The details are still being finalized, but Monsanto and a group of soft-white wheat farmers have reached a "settlement in principle" over the discovery of genetically modified wheat in an Oregon field in 2013, according to both the attorney for the farmers and a Monsanto representative.
"We are in court-ordered mediation talks seeking a resolution," Monsanto spokesman Charla Lord said in an email Tuesday. "An agreement in principle has been reached, but not yet finalized."
James Pizzirusso, the court-appointed lawyer for the soft-white wheat farmers and a partner with Hausfeld LLP in Washington, D.C., used the same words to describe the pending settlement. "The structure is still being worked out," he said in a telephone conversation Tuesday.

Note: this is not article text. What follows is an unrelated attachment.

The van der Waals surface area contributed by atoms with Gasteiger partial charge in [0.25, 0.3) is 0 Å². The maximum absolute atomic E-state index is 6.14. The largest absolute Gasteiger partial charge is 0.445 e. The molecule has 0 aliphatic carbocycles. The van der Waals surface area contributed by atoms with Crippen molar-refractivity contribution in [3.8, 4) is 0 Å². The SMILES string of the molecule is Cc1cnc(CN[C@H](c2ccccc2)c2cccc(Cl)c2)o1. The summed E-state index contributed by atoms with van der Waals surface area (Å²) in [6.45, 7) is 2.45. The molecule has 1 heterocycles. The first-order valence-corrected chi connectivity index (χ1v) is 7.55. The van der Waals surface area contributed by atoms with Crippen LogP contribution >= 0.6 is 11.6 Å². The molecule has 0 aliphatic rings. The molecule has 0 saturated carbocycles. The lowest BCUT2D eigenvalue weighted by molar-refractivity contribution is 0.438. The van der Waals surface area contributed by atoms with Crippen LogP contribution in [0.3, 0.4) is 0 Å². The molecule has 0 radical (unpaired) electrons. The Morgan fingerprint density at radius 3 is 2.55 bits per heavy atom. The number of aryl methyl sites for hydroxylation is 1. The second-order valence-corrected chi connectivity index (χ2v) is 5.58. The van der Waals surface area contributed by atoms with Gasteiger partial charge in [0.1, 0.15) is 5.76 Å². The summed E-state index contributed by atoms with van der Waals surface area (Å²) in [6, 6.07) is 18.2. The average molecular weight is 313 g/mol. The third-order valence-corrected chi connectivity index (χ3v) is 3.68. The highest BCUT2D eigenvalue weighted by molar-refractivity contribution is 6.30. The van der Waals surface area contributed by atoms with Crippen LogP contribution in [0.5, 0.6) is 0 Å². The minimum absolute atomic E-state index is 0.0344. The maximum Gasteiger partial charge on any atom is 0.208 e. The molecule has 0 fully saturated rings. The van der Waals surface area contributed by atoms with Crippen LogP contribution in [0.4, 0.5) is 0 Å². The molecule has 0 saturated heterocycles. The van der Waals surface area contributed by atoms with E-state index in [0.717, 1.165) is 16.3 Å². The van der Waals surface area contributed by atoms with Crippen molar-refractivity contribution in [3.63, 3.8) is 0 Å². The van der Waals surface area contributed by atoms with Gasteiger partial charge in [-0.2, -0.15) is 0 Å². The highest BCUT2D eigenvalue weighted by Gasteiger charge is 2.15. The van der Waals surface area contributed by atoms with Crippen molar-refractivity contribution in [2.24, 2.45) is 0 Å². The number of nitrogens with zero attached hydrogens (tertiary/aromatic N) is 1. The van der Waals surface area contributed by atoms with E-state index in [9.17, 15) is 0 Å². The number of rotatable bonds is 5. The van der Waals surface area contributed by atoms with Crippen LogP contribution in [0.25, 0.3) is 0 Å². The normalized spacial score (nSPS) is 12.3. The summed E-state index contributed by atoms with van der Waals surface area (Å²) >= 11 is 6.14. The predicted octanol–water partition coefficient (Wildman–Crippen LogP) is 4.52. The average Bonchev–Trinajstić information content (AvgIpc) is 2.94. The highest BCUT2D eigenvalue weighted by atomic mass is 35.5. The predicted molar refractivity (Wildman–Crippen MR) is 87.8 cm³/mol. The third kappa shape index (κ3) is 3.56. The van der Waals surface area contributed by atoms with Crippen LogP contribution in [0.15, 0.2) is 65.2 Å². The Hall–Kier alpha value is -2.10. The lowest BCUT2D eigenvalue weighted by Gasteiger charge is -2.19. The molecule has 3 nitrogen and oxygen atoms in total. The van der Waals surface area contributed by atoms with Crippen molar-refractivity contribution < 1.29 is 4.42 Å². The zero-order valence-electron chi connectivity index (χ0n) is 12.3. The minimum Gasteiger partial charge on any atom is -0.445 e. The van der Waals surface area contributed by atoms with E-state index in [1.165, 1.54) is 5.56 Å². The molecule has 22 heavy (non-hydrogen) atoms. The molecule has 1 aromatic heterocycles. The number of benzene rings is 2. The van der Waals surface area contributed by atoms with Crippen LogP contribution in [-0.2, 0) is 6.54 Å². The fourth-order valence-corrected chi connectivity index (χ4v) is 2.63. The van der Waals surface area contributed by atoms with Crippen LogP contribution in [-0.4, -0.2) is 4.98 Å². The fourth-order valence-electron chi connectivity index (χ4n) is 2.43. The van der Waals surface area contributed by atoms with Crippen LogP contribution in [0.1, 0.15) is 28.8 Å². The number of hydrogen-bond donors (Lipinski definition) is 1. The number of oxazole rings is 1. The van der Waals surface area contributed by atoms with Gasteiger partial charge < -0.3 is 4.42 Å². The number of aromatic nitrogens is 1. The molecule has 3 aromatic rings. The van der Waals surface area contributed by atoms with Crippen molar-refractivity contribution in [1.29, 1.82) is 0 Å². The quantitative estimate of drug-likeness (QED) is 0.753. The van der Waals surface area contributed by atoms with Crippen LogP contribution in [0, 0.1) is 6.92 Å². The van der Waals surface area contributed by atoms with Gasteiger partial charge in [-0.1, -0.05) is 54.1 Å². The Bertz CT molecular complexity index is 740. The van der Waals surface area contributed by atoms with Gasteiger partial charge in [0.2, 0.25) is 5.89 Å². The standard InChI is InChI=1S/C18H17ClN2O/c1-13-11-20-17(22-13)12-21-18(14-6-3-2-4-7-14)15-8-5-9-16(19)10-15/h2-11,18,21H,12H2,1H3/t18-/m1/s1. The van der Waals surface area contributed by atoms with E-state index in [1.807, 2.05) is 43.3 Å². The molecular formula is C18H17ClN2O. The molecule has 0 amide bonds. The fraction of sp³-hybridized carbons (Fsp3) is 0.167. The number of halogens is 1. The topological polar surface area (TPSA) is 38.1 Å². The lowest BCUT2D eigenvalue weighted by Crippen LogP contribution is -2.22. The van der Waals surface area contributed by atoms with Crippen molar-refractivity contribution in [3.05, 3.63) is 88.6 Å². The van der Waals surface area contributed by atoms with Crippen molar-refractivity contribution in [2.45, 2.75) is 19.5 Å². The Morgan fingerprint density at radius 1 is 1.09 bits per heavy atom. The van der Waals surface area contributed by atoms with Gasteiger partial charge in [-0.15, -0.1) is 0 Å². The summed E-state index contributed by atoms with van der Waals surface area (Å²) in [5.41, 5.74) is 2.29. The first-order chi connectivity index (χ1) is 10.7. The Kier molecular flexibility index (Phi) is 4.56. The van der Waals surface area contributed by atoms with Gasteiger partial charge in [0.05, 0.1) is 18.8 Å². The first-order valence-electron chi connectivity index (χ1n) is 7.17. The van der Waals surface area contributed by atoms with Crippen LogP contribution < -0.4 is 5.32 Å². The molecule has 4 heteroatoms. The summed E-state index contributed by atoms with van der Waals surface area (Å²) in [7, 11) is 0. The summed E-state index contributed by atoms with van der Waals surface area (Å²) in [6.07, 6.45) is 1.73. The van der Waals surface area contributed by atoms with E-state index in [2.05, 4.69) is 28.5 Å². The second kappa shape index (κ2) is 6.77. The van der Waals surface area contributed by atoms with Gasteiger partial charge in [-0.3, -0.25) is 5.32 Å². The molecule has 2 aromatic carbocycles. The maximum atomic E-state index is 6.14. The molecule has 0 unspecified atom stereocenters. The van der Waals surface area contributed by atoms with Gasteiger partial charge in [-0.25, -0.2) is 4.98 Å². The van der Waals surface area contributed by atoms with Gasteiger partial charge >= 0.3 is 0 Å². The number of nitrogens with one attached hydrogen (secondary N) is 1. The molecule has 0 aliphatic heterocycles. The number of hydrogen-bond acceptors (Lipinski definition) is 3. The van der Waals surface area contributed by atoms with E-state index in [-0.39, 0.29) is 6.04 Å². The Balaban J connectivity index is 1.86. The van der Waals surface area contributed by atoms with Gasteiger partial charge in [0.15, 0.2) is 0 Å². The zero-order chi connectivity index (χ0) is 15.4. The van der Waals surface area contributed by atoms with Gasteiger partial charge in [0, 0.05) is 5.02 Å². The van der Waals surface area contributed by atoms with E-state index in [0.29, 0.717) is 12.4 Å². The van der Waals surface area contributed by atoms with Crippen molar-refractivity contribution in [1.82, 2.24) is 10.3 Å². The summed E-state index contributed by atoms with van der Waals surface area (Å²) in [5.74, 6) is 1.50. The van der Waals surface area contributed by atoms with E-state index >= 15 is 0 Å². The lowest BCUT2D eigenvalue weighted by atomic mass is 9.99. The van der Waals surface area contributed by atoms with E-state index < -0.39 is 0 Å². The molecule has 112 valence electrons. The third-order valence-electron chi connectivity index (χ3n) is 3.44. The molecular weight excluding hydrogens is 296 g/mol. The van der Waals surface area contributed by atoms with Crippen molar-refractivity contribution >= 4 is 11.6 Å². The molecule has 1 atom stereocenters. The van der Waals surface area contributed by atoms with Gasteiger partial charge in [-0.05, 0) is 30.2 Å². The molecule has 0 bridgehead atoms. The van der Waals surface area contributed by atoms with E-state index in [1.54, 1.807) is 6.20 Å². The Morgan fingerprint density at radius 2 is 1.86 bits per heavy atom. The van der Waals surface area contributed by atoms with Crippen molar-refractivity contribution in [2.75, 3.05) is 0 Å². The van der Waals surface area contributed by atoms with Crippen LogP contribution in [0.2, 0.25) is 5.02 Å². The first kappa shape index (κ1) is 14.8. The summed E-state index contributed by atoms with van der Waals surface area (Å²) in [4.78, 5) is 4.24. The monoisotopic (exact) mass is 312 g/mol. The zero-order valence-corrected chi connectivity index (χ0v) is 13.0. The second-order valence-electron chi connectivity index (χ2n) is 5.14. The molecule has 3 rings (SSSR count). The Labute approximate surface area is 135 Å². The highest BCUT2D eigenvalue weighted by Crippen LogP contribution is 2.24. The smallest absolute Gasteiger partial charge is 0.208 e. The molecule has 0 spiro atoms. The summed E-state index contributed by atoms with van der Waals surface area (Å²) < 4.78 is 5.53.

Once finalized, the deal will likely involve some sort of financial compensation for the country’s soft-white wheat farmers, who were unable to market their grain in 2013 after the government announced the news. (The U.S. has approximately 4,000 to 5,000 soft-white wheat farmers, who grow the crop primarily in the Pacific Northwest.)
The glyphosate-resistant wheat proved to be an experimental strain tested by Monsanto in the late 1990s and early 2000s that had not been approved, and importers of U.S. wheat balked. Japan and South Korea, for example, temporarily halted U.S. imports of the grain in 2013 in response to the discovery.